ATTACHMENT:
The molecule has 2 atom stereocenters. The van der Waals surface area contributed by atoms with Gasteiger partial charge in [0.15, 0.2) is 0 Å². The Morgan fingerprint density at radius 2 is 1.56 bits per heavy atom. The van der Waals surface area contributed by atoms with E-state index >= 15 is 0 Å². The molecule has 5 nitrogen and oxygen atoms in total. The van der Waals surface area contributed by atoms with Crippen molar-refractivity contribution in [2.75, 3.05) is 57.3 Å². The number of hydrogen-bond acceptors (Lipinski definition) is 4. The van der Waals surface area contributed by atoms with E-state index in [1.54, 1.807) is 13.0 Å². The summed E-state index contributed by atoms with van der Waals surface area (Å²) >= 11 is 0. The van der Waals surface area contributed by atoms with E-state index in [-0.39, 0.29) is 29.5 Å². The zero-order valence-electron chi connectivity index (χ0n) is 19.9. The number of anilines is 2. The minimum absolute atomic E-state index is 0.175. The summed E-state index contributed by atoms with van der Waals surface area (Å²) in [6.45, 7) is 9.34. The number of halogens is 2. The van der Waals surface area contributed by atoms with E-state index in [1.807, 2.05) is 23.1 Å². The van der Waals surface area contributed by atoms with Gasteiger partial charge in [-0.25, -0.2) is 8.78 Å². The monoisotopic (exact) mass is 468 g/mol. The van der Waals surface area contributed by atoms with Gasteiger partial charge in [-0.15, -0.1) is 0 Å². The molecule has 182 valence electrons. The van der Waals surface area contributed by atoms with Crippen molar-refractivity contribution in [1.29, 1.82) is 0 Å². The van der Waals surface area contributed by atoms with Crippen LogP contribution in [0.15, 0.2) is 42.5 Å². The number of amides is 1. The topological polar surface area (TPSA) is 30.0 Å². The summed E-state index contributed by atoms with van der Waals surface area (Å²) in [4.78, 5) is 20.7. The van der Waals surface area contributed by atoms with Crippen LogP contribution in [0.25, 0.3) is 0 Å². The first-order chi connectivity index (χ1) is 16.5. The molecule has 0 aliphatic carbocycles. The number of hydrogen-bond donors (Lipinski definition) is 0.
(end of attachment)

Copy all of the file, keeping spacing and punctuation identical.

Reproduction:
The molecule has 2 atom stereocenters. The van der Waals surface area contributed by atoms with Gasteiger partial charge in [0.15, 0.2) is 0 Å². The Morgan fingerprint density at radius 2 is 1.56 bits per heavy atom. The van der Waals surface area contributed by atoms with E-state index >= 15 is 0 Å². The molecule has 5 nitrogen and oxygen atoms in total. The van der Waals surface area contributed by atoms with Crippen molar-refractivity contribution in [2.75, 3.05) is 57.3 Å². The number of hydrogen-bond acceptors (Lipinski definition) is 4. The van der Waals surface area contributed by atoms with E-state index in [1.54, 1.807) is 13.0 Å². The summed E-state index contributed by atoms with van der Waals surface area (Å²) >= 11 is 0. The van der Waals surface area contributed by atoms with E-state index in [-0.39, 0.29) is 29.5 Å². The zero-order valence-electron chi connectivity index (χ0n) is 19.9. The number of anilines is 2. The minimum absolute atomic E-state index is 0.175. The summed E-state index contributed by atoms with van der Waals surface area (Å²) in [6.45, 7) is 9.34. The number of halogens is 2. The van der Waals surface area contributed by atoms with E-state index in [1.807, 2.05) is 23.1 Å². The van der Waals surface area contributed by atoms with Gasteiger partial charge in [-0.25, -0.2) is 8.78 Å². The monoisotopic (exact) mass is 468 g/mol. The van der Waals surface area contributed by atoms with Gasteiger partial charge in [-0.15, -0.1) is 0 Å². The molecule has 182 valence electrons. The van der Waals surface area contributed by atoms with Crippen molar-refractivity contribution in [1.29, 1.82) is 0 Å². The van der Waals surface area contributed by atoms with Crippen LogP contribution in [0.15, 0.2) is 42.5 Å². The number of amides is 1. The topological polar surface area (TPSA) is 30.0 Å². The summed E-state index contributed by atoms with van der Waals surface area (Å²) in [4.78, 5) is 20.7. The van der Waals surface area contributed by atoms with Crippen LogP contribution in [0.25, 0.3) is 0 Å². The first-order chi connectivity index (χ1) is 16.5. The molecule has 0 aliphatic carbocycles. The number of hydrogen-bond donors (Lipinski definition) is 0.